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Cheap Shot at Thai Shrimp Farming



When I first saw the cover of Cheap at my local Barnes and Noble bookstore, I quickly checked the index to make sure I wasn’t mentioned.  Nothing on me—but shrimp got six pages!


The book is based on the questionable premise that inexpensive goods and bargain prices are ruining the world.  Author Ellen Ruppel Shell uses Thai farmed shrimp as an example of a product that is cheap and contributes to the destruction of the environment and the lives of people.  To make her point, she digs up every piece of bad news on Thai shrimp farming that she can find, all that stuff that was originally published by the environmental community, about antibiotics, mangroves and labor problems.  Much of it is outdated information that has recycled through the environmental community for years.  She chooses isolated incidents to make her points and completely overlooks the progress and excellence of the Thai shrimp farming industry.


Shell says nothing about the accomplishments of the Thai shrimp farming industry.  Nothing about how Thailand has ended the use of antibiotics.  Nothing about the farmers moving up and out of the mangroves.  Nothing about the environmental friendly farming techniques that the industry has adopted.  Nothing about Thailand’s farm certification program.  Nothing about the traceability of Thai shrimp.  Nothing about the cleanliness of the shrimp product.  Nothing about its superior rating in international markets.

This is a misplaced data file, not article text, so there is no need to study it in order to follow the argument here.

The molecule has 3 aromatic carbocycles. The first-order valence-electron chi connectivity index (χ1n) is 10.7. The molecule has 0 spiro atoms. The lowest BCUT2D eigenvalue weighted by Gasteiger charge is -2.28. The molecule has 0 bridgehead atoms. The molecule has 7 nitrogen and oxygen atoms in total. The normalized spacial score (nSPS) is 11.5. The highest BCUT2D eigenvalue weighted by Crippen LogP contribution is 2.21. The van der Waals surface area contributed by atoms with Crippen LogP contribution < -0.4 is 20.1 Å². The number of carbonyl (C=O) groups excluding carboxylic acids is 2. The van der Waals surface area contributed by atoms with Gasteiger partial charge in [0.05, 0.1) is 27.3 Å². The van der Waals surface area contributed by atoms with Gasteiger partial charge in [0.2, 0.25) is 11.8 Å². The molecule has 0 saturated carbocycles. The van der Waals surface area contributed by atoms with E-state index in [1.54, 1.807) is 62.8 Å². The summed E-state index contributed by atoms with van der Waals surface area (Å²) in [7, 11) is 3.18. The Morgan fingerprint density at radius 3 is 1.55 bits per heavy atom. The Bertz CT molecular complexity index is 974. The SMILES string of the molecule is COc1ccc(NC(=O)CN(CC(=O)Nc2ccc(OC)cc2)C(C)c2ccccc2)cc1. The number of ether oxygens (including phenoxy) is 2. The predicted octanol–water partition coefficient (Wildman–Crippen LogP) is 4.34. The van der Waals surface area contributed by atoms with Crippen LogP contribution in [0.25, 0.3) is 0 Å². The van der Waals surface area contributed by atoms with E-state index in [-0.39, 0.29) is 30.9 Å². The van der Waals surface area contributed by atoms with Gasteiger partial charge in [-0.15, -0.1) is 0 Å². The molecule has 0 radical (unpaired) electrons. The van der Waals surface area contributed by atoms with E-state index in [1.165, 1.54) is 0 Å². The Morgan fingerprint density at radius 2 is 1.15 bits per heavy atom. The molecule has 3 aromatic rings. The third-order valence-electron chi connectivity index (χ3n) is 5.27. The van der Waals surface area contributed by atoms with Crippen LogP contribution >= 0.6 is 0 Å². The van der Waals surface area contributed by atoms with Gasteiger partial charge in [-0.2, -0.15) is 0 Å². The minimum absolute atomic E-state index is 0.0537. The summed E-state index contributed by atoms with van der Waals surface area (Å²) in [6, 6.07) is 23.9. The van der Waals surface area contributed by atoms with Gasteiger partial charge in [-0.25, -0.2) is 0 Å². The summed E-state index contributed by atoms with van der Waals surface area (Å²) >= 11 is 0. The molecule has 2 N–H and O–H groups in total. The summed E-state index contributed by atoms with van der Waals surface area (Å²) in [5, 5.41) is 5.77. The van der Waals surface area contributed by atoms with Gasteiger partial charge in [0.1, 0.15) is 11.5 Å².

That’s bad reporting folks.  After reading what Shell had to say about Thai shrimp farming, I did some spot reading in other chapters and then set her book aside.


From her five or six pages on the Thai shrimp industry, here are some of her most ridiculous statements.  The bolds and italics are mine.


“White shrimp tend to be small, but tigers are the largest shrimp on record, some behemoths weighing in at just under three ounces each.”


The record is closer to 16 ounces!


“Under the best conditions, these ponds are well tended, adequately monitored, and not too tightly packed.  More typically, the ponds are dangerously overcrowded and indifferently managed, plagued by overfeeding, plankton blooms and inadequate water circulation.  Shrimp are carnivorous and require feed—usually fish meal—in amounts more than double their adult weight.”


Almost everything in this short paragraph is inaccurate.


“Beneath the smell lurks disease: As with any creatures in extremely crowded and filthy conditions, farmed shrimp are highly susceptible to infection, and despite massive inputs of antibiotics, many sicken and die.  As a result, roughly half of the more than one million acres of shrimp farms lie abandoned.  Meanwhile, the land is permanently contaminated.”


Shrimp ponds don’t smell, although under certain conditions, they can develop odor problems.  The rest of the paragraph distorts and exaggerates the reality of shrimp farming in Thailand.


“Likewise, anyone who has eaten ocean or freshwater shrimp caught wild knows that it shares little in common with its factory-farmed step-cousins.  Wild-caught shrimp has a firm texture and a bracing, briny taste brought on by clean living.  There is no whiff or antibiotic or pesticide residue, and no trail of human misery behind it.  Shrimp bred in crowded polluted ponds is slippery, even slimy, with a flat muddy taste that tells us all we need to know about its past.”


This is a case of a journalist not doing her job.  Maybe there’s some legal liability here, too.


Video: For a one-minute video advertising Cheap, click here.  You’ll be taken to the Amazon.com page where Cheap is being sold.  Scroll down the page until you see the map of the Unites States set against a yellow background.  Click on the triangle under the map to see the video.


Sources: 1. Cheap/The High Cost of Discount Culture (Chapter Eight.  Good Eats.  Pages 172 to 177 and page 183).  Ellen Ruppel Shell.  The Penguin Press (296 Pages, $25.95).  New York.  2009.  2. Bob Rosenberry, Shrimp News International.  July 30, 2009.

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